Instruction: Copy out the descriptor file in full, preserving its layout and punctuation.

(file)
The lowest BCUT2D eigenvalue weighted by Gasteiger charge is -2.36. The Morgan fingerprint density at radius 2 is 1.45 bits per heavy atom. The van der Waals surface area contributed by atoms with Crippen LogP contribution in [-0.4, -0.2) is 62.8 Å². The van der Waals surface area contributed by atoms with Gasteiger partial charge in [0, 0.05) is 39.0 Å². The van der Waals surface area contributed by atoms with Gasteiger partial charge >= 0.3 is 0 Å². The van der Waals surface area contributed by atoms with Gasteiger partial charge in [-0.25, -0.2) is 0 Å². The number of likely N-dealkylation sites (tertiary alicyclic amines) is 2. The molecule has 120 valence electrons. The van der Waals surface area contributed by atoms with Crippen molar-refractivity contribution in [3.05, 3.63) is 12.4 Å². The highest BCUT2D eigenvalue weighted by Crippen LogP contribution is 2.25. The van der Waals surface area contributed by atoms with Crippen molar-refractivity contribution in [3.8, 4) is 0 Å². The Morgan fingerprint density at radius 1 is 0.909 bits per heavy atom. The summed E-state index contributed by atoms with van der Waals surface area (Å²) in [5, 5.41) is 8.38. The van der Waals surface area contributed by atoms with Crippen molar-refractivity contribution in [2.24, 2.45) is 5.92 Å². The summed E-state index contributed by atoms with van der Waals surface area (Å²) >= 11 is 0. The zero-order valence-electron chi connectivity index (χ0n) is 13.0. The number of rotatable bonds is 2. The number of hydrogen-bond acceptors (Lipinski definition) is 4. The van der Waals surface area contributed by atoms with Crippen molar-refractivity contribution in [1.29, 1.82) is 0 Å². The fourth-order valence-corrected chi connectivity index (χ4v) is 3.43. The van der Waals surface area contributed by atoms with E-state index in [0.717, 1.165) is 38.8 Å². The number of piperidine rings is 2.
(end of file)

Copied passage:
The lowest BCUT2D eigenvalue weighted by Gasteiger charge is -2.36. The Morgan fingerprint density at radius 2 is 1.45 bits per heavy atom. The van der Waals surface area contributed by atoms with Crippen LogP contribution in [-0.4, -0.2) is 62.8 Å². The van der Waals surface area contributed by atoms with Gasteiger partial charge in [0, 0.05) is 39.0 Å². The van der Waals surface area contributed by atoms with Gasteiger partial charge >= 0.3 is 0 Å². The van der Waals surface area contributed by atoms with Gasteiger partial charge in [-0.25, -0.2) is 0 Å². The number of likely N-dealkylation sites (tertiary alicyclic amines) is 2. The molecule has 120 valence electrons. The van der Waals surface area contributed by atoms with Crippen molar-refractivity contribution in [3.05, 3.63) is 12.4 Å². The highest BCUT2D eigenvalue weighted by Crippen LogP contribution is 2.25. The van der Waals surface area contributed by atoms with Crippen molar-refractivity contribution in [3.8, 4) is 0 Å². The Morgan fingerprint density at radius 1 is 0.909 bits per heavy atom. The summed E-state index contributed by atoms with van der Waals surface area (Å²) in [5, 5.41) is 8.38. The van der Waals surface area contributed by atoms with Crippen molar-refractivity contribution in [2.24, 2.45) is 5.92 Å². The summed E-state index contributed by atoms with van der Waals surface area (Å²) >= 11 is 0. The zero-order valence-electron chi connectivity index (χ0n) is 13.0. The number of rotatable bonds is 2. The number of hydrogen-bond acceptors (Lipinski definition) is 4. The van der Waals surface area contributed by atoms with Crippen molar-refractivity contribution in [1.29, 1.82) is 0 Å². The fourth-order valence-corrected chi connectivity index (χ4v) is 3.43. The van der Waals surface area contributed by atoms with E-state index in [0.717, 1.165) is 38.8 Å². The number of piperidine rings is 2.